This is the end of a chapter for us, but also the beginning of a new chapter. The chase is never over for us. This is what we love doing and is truly a brotherhood. We can’t wait to see which buck will show up next, and we’ll begin another amazing chase for the following seasons.

Big Mac was an 11-point that weighed 172 pounds dressed and was rough-scored at 143 7/8. He was mid-rut with a swollen neck and bark still stuck in his horns.—Connor Burns, Northern Brothers Outdoors and Trails End Camp.

POSTSCRIPT: I have hunted with this great group of guys up at Trails End Camp in the awesome Adirondack Mountains. They are dedicated and love what they do, hiking and pushing miles of rugged mountains day after day in search of a deer. This is one of the toughest places I’ve ever hunted, terrain-wise and deer density-wise, and I’ve hunted most every state where whitetails live. To kill any buck is a great accomplishment…to kill a mature 143” deer like Big Mac is off the charts great. Best part about it is that to these guys, who pulls the trigger means little. A buck like Mac, or a spike for that matter, is a trophy to cherish for all the camp members. Way to go guys, can’t wait to get back up there and run those mountains again with you soon.–Hanback


New Research: Deer Jumping The String

grant deer drop jump stringMy friend Dr. Grant Woods, one of the top whitetail scientists in the world, recently produced a must-watch video with some new observations about deer jumping the bow string.

Grant worked with an engineer and avid bowhunter who devised a computerized device to record the sound of a bow going off, test the speed of gravity, etc.  Sounds complex, but when you watch and listen to the video it’s much clearer.

They set up a range…took shots at 20, 30 and 40 yards with bows that shot between 258 and 315 fps… and recorded the data. Then they watched many video clips of actual hunts, with deer ducking and twirling as they heard the sound of bow shots. Grant and team put it all together and came up with a few observations:

When a bow goes off and a deer hears it, many of them instinctively drop toward the ground, but some do not. Some old advice is still good advice—aim at the lower third of a deer’s vitals on every shot. Deer drops, you get middle or high lungs. Deer does not drop, your arrow pierces lower lungs and heart.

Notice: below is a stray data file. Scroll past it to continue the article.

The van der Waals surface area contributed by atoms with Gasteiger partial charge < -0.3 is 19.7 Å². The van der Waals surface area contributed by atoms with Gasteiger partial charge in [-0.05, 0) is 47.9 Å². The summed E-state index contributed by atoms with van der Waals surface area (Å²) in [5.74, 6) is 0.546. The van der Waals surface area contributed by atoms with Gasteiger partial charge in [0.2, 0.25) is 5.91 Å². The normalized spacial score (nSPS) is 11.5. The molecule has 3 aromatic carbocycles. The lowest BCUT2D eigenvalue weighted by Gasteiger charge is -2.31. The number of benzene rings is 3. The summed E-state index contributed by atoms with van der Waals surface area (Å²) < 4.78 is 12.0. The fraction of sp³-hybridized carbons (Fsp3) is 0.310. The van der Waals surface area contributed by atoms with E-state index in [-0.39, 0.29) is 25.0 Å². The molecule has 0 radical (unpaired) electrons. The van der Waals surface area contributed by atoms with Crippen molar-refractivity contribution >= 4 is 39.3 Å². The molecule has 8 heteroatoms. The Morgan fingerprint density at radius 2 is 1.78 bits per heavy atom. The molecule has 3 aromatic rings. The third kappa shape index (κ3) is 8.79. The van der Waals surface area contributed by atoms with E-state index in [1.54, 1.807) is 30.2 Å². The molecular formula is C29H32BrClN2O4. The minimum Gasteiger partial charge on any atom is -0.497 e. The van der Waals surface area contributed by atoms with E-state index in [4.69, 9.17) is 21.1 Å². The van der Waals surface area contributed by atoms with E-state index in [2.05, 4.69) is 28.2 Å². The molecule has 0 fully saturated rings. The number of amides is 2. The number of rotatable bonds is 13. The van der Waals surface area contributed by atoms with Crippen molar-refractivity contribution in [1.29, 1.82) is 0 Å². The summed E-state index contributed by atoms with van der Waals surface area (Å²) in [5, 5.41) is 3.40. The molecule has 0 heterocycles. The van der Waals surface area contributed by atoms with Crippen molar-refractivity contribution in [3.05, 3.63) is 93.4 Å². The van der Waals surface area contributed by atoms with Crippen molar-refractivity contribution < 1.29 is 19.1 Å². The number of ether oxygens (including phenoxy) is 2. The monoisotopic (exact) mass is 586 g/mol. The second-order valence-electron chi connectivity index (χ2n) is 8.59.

With their shot tests in this study driving home the point how much a deer might drop—maybe 6 inches to more than 10 inches at 40 yards—Grant and colleagues studied the demeanor and position of deer that ducked the string on the hunting videos. They noticed that alert deer (pressured, sense something is not right, etc.) are much more likely to drop at the bow shot than a calm deer. It’s always best to shoot at a deer that appears calm and unaware of your presence.

This is new and major: Grant noticed that a deer with its head down tends to drop more and faster than a deer with its head up. The theory is that with its head down, a deer can easily drop its front end, then throw his head up in a flash as it wheels and bolts away.  This happens so often that Grant will now try to avoid shots at deer with their head down.

With the data and observation driving home how much a deer might drop, Grant says he will now be re-evaluating his shots at whitetails. He goes so far as to say he hopes to keep most shots 20 yards and under, and will carefully evaluate 30-yard shots. He says a hunter has to be extremely careful about taking a 40-yard shot, and now he’ll likely pass at that distance.

Watch the video.